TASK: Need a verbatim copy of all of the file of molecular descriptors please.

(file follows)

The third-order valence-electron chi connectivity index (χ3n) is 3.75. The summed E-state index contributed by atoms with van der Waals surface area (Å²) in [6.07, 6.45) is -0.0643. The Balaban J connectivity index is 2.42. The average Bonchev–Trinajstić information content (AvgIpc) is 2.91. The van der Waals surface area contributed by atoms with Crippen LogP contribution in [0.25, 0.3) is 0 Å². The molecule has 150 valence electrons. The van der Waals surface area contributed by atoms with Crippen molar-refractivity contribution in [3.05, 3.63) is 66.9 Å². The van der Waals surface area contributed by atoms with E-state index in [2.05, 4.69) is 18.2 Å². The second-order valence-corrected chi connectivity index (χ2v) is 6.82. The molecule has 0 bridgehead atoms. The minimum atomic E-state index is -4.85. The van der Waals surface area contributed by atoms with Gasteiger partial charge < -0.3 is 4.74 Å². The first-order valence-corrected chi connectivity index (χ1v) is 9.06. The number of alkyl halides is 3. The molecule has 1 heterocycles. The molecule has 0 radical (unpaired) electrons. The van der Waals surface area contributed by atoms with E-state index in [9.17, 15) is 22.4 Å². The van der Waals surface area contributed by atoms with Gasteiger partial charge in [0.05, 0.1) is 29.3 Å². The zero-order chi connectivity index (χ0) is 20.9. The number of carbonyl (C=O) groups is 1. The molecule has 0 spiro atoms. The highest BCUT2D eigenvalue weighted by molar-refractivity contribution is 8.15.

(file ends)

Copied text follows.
The third-order valence-electron chi connectivity index (χ3n) is 3.75. The summed E-state index contributed by atoms with van der Waals surface area (Å²) in [6.07, 6.45) is -0.0643. The Balaban J connectivity index is 2.42. The average Bonchev–Trinajstić information content (AvgIpc) is 2.91. The van der Waals surface area contributed by atoms with Crippen LogP contribution in [0.25, 0.3) is 0 Å². The molecule has 150 valence electrons. The van der Waals surface area contributed by atoms with Crippen molar-refractivity contribution in [3.05, 3.63) is 66.9 Å². The van der Waals surface area contributed by atoms with E-state index in [2.05, 4.69) is 18.2 Å². The second-order valence-corrected chi connectivity index (χ2v) is 6.82. The molecule has 0 bridgehead atoms. The minimum atomic E-state index is -4.85. The van der Waals surface area contributed by atoms with Gasteiger partial charge < -0.3 is 4.74 Å². The first-order valence-corrected chi connectivity index (χ1v) is 9.06. The number of alkyl halides is 3. The molecule has 1 heterocycles. The molecule has 0 radical (unpaired) electrons. The van der Waals surface area contributed by atoms with E-state index in [9.17, 15) is 22.4 Å². The van der Waals surface area contributed by atoms with Gasteiger partial charge in [0.05, 0.1) is 29.3 Å². The zero-order chi connectivity index (χ0) is 20.9. The number of carbonyl (C=O) groups is 1. The molecule has 0 spiro atoms. The highest BCUT2D eigenvalue weighted by molar-refractivity contribution is 8.15.